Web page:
What was the Battle of Stalingrad? A masterclass guide with Author Iain MacGregor
Updated: Jun 29
We learned loads and loads reading 'The Lighthouse of Stalingrad' for our recent review. Stalingrad was the setting for one of the most important battles in World War 2, and author Iain MacGregor's account was equal parts fascinating, thrilling, and absolutely terrifying.
We were delighted to have the opportunity to speak to Iain and learn even more about The Battle of Stalingrad, truly our brains are now cram-packed to bursting with knowledge - and so soon will yours!
Here then is our expert guide (with a real life expert!) on why the Battle of Stalingrad is so important to learn about.
Imagining History: Thanks for taking the time to chat with us, Iain. Before we dive into looking at the Battle of Stalingrad in more detail. Could you give our readers a brief overview of your new book, ‘The Lighthouse of Stalingrad’?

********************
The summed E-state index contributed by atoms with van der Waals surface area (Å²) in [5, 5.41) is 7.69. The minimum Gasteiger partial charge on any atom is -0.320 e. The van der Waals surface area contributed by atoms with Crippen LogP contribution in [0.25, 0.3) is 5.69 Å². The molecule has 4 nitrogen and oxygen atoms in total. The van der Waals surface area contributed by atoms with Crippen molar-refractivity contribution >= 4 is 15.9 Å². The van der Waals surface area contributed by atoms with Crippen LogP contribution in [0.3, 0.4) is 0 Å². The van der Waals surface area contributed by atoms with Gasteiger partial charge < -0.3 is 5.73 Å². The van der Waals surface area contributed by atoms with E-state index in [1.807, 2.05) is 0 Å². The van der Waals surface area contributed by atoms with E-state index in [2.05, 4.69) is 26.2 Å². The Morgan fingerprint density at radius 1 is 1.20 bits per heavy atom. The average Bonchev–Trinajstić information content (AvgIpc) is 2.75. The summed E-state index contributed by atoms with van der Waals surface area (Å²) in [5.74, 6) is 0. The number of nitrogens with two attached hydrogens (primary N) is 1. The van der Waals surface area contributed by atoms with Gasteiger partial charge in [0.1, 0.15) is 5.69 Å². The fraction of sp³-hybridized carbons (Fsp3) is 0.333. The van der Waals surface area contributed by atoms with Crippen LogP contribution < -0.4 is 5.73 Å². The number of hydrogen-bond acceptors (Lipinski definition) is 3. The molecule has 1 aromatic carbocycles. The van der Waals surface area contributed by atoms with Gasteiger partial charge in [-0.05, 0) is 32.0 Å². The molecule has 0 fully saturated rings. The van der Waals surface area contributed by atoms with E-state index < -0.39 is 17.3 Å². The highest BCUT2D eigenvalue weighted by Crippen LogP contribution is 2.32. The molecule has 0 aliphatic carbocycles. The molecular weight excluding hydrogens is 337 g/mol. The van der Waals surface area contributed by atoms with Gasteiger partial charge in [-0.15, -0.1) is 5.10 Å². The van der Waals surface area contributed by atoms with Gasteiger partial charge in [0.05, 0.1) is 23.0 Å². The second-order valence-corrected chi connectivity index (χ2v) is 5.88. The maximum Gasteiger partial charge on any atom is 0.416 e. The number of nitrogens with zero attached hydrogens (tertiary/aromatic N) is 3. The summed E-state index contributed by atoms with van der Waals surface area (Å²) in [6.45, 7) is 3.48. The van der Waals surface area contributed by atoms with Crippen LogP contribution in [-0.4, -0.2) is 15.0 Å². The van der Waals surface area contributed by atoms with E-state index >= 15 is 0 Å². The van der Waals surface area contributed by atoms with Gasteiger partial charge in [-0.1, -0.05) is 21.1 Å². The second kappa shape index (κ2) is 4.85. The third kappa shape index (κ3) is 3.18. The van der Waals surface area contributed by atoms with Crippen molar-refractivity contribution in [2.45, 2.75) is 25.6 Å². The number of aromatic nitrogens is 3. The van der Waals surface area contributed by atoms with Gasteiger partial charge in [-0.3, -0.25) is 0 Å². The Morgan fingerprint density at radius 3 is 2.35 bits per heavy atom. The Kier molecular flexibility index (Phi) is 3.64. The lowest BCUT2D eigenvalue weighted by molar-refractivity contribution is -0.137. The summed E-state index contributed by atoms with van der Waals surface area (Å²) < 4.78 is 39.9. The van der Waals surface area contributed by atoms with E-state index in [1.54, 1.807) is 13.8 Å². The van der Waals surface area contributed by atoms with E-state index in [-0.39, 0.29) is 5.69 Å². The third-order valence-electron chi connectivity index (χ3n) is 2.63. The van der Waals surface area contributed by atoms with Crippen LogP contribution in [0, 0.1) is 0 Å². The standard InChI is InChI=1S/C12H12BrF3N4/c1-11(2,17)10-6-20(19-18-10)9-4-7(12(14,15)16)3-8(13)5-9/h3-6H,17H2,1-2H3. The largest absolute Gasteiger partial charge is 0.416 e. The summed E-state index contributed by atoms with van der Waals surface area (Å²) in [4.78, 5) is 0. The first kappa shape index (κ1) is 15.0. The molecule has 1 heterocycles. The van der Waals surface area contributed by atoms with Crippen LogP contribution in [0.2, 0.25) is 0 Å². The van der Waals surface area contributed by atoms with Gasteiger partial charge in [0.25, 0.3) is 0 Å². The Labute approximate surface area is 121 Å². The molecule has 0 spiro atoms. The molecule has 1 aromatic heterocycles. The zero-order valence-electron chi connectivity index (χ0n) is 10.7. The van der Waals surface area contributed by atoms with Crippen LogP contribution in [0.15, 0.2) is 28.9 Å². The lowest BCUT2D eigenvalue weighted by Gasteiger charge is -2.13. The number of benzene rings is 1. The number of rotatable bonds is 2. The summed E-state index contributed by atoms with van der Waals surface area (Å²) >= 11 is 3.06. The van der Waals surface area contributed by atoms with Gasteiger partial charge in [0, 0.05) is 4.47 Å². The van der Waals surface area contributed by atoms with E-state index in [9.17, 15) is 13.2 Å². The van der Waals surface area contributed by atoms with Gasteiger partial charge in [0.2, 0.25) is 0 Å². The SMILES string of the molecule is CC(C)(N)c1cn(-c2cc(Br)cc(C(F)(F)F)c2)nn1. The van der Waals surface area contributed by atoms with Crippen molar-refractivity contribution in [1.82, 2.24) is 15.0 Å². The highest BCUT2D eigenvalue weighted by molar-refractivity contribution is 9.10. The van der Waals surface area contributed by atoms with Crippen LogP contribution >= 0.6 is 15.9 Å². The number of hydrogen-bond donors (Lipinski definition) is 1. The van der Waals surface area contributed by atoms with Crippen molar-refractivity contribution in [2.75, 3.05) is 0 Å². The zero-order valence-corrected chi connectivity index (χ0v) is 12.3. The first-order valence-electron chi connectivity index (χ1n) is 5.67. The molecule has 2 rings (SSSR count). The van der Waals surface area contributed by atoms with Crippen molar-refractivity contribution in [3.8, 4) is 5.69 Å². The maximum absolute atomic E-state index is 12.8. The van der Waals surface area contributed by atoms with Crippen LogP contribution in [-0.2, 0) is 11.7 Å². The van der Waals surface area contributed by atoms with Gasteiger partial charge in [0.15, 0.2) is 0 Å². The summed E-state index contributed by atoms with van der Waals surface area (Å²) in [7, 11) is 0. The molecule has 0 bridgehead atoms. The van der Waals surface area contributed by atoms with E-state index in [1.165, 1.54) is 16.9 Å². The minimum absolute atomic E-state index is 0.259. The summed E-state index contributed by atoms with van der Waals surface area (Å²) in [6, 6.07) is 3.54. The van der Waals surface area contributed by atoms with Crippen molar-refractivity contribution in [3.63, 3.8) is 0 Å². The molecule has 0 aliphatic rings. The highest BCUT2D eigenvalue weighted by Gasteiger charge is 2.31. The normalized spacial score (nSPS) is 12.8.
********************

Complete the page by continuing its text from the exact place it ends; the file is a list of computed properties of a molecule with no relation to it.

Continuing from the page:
Iain MacGregor: My narrative centres on two main stories amid the backdrop of WWII’s and indeed the world’s greatest and bloodiest battle – fought from 23 August 1942 – 31 January 1943. Rather than take a strategic approach as many great scholars such as David M. Glantz have so brilliantly done, I wanted to drill down and focus on the fight for the heart of the city – the modern centre created as a showpiece of the pre-war Soviet state. Though hundreds of thousands of troops would fight for every room, floor, and cellar of each building during the battle, I wanted to showcase the first encounters between the German 71st Infantry Division (the ‘Lucky Division’) and the Red Army’s premier combat unit the 13th Guards Rifle Division.